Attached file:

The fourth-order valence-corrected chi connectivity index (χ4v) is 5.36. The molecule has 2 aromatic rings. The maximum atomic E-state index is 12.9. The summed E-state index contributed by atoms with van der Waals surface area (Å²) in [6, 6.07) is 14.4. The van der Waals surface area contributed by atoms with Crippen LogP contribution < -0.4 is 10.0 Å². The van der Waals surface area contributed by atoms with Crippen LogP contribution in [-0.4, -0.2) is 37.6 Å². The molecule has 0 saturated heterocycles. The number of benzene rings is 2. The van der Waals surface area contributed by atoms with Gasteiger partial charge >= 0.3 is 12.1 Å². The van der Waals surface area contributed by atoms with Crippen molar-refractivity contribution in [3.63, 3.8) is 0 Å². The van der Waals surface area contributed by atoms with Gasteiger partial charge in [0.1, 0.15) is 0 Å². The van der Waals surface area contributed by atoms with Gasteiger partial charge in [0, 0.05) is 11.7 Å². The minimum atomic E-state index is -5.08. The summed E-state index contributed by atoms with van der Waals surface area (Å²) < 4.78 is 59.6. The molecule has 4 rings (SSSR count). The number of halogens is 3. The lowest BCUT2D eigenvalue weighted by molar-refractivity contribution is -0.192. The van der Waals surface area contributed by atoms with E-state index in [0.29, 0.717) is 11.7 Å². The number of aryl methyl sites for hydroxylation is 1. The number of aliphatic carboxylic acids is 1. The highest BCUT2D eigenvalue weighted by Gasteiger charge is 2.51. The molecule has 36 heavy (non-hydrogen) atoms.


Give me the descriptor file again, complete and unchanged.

The fourth-order valence-corrected chi connectivity index (χ4v) is 5.36. The molecule has 2 aromatic rings. The maximum atomic E-state index is 12.9. The summed E-state index contributed by atoms with van der Waals surface area (Å²) in [6, 6.07) is 14.4. The van der Waals surface area contributed by atoms with Crippen LogP contribution < -0.4 is 10.0 Å². The van der Waals surface area contributed by atoms with Crippen LogP contribution in [-0.4, -0.2) is 37.6 Å². The molecule has 0 saturated heterocycles. The number of benzene rings is 2. The van der Waals surface area contributed by atoms with Gasteiger partial charge >= 0.3 is 12.1 Å². The van der Waals surface area contributed by atoms with Crippen molar-refractivity contribution in [3.63, 3.8) is 0 Å². The van der Waals surface area contributed by atoms with Gasteiger partial charge in [0.1, 0.15) is 0 Å². The van der Waals surface area contributed by atoms with Gasteiger partial charge in [0, 0.05) is 11.7 Å². The minimum atomic E-state index is -5.08. The summed E-state index contributed by atoms with van der Waals surface area (Å²) < 4.78 is 59.6. The molecule has 4 rings (SSSR count). The number of halogens is 3. The lowest BCUT2D eigenvalue weighted by molar-refractivity contribution is -0.192. The van der Waals surface area contributed by atoms with E-state index in [0.29, 0.717) is 11.7 Å². The number of aryl methyl sites for hydroxylation is 1. The number of aliphatic carboxylic acids is 1. The highest BCUT2D eigenvalue weighted by Gasteiger charge is 2.51. The molecule has 36 heavy (non-hydrogen) atoms.